All Blacks right to fume as key decisions keep going against them
OPINION: If you were a conspiracy theorist, or prone to the odd bout of paranoia, it would not be too difficult to make the case that there are forces at play looking to bring the All Blacks down a peg or two.
Of course we are all too level-headed to entertain such preposterous notions. But still ...
World Rugby's recent decision on the Sonny Bill Williams suspension to rub out the All Blacks' looming August 11 match-up against provincial sides Counties Manukau and Taranaki as a "meaningful" contest, and thus render the midfielder unavailable for the opening Bledisloe in Sydney on August 19, isn't in itself reason alone for Steve Hansen and co to start taking furtive glances over their shoulders.
But in conjunction with some other things, it could make a Kiwi wonder if our beloved national rugby team isn't up against more than just some well-motivated and resourced opponents.
Let's look at the Williams decision in isolation, which has been appealed by the player and will have to be further considered, hopefully by people who are not Australian, and especially not former Wallabies.
Yes, the three-man panel that firstly deemed Williams' hit on Anthony Watson in the second British and Irish Lions test to be worth four "meaningful" matches' suspension, and then further decreed that the All Blacks' 40 minutes each against Counties and Taranaki did not meet that criteria, contained three Australians, two of whom are ex-Wallabies.
And what is the test that Williams misses because of their ruling? Why, Australia.
That's not to suggest judiciary officers Adam Casselden, David Croft, and John Langford are anything but gentlemen of the utmost integrity and independence.
But perception is an important thing in these matters, and the perception of neutrality in the decision-making process is fundamental.
It's why, at great cost, international rugby has neutral referees. That's not to say referees would blatantly favour their home countries (Hansen actually conceded he would have preferred Welshman Nigel Owens refereed all three tests against the Lions), but just that by having an independent official any such notions are completely removed.
The decision itself has the All Blacks fuming.
If the All Blacks had just played 80 minutes against Counties, that would have been fine. All very "meaningful". Same against Taranaki.
But the problem is a full match against either of those sides wouldn't have been very "meaningful" for the All Blacks, because they would win too easily. Outgunned opponents might be able to hang in for 40, but over 80 they will be ground into the turf.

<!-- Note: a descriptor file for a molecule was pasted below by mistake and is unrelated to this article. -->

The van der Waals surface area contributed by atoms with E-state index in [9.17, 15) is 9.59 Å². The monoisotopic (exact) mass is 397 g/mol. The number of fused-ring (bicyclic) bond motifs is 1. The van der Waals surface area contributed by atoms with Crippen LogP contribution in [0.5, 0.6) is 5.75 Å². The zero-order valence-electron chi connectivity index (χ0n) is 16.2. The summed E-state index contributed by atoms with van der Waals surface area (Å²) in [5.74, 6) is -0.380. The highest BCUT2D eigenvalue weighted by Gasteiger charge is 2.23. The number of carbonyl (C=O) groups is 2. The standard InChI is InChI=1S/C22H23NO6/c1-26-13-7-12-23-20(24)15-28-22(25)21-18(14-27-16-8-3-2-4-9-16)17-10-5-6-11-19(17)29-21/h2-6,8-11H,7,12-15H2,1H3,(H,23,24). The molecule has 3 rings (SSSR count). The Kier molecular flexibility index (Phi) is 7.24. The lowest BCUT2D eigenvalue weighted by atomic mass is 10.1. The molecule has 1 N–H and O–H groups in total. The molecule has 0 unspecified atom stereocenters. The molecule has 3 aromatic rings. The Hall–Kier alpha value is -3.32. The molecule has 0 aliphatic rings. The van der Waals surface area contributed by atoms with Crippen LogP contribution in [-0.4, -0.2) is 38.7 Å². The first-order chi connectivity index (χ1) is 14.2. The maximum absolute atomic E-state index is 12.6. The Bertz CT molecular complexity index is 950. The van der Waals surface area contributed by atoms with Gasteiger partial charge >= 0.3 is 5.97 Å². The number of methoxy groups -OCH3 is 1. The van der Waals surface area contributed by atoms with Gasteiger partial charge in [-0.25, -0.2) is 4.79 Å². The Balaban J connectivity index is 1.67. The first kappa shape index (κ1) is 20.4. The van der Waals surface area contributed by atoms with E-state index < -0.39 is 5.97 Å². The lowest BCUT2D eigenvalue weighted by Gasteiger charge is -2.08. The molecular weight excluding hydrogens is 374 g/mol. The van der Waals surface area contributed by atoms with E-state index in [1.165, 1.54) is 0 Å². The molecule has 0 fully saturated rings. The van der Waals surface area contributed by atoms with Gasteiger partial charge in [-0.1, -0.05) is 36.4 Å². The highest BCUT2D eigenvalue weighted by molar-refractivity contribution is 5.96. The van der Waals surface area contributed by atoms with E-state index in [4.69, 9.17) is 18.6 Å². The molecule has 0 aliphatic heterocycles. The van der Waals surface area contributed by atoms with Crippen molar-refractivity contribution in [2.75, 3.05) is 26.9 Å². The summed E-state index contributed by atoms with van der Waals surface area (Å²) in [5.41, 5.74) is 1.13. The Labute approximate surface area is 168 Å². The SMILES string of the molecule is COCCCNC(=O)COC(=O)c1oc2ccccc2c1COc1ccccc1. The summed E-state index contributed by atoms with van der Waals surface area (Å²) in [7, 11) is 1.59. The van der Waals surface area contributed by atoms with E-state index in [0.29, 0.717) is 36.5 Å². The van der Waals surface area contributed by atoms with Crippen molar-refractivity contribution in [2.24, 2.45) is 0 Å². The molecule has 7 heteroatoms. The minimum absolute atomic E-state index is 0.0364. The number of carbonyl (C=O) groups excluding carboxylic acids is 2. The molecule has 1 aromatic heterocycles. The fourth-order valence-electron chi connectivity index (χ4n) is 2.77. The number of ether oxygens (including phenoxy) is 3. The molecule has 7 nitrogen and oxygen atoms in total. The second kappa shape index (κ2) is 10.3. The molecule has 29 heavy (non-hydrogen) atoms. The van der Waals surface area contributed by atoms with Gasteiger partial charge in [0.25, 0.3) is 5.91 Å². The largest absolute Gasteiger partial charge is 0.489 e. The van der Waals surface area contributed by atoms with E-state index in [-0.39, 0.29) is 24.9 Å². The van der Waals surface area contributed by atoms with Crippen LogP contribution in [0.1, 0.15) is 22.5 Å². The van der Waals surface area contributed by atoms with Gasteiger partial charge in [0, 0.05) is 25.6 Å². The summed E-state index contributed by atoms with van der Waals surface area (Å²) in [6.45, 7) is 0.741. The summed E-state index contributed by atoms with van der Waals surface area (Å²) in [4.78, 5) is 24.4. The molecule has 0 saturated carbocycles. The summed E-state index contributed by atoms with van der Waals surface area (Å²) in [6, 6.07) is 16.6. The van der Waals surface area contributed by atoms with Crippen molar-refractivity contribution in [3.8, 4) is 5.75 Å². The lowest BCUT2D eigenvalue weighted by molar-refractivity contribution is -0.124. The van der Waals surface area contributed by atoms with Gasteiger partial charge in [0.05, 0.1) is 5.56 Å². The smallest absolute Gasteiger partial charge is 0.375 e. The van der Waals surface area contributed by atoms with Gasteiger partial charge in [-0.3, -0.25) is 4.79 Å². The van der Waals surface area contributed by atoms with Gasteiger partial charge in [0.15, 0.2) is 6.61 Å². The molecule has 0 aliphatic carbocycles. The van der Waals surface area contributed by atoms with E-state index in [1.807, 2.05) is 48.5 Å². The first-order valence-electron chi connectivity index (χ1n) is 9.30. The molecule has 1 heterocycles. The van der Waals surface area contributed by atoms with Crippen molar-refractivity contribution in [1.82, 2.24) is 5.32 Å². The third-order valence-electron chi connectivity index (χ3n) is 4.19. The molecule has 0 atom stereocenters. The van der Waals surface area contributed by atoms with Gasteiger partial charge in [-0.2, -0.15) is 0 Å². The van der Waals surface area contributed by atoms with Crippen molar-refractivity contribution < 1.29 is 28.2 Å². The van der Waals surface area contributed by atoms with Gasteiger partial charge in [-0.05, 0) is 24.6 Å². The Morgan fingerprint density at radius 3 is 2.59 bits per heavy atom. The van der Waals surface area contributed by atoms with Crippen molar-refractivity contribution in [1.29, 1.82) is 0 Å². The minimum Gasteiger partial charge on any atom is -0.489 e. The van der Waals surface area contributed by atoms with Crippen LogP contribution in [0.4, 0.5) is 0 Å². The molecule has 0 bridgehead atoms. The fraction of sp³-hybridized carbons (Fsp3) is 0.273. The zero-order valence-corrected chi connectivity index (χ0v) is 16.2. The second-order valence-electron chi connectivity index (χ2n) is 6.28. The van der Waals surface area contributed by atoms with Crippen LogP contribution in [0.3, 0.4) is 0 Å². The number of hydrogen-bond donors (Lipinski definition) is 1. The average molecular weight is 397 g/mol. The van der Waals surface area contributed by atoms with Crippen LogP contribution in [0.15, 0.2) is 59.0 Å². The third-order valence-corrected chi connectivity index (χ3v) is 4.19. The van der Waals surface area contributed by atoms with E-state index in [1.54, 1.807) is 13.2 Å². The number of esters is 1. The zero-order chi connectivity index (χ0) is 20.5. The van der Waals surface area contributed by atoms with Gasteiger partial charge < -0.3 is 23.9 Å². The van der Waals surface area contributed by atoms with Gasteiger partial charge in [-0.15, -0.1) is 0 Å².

So the All Blacks, by way of ratcheting up the "meaningful" meter, have come up with this concept of 40 minutes each against two fresh sides, and they actually get something out of it, as do the provincial plodders who round out a worthwhile exercise by playing 40 minutes against each other.
It's so "meaningful" it's being televised, and punters are forking out hard-earned wedge to watch.
Yes, it's semantics. Yes, you can probably make a good case either way. And, yes, the All Blacks don't need SBW to roll the Wallabies.
But there's a principle here. And a worrying trend of key decisions going against the world's No 1 side.
Did you know that the All Blacks, or New Zealand Rugby, are yet to receive a justification from World Rugby on what transpired in the closing minutes of the third test against the Lions at Eden Park?
They are expecting one. But the silence has been deafening.
I have also twice sought clarification on what transpired, and been told only this: "We support the use of the TMO (within protocol) and the team's decision-making process. All performances are subject to 360 review."
Fair enough. They're not obligated to be transparent with the media. But surely they owe the All Blacks an explanation as to why, at the defining moment of the match, a referee blatantly changed his decision, when there was no video evidence to suggest he was entitled to.
Hansen refused to complain about the injustice. But that doesn't mean he or his players weren't upset by it.
Try this test: imagine if the situation had been reversed, and the Lions had been robbed of an awarded penalty on a sideline official's encouragement, with no video backup to support it. The British and Irish roar would still be ringing out.
Almost every big decision went against the All Blacks over the final two tests, and around the judicial committee rooms. It happens. You make your own luck. But when you add everything together, you just can't help but wonder...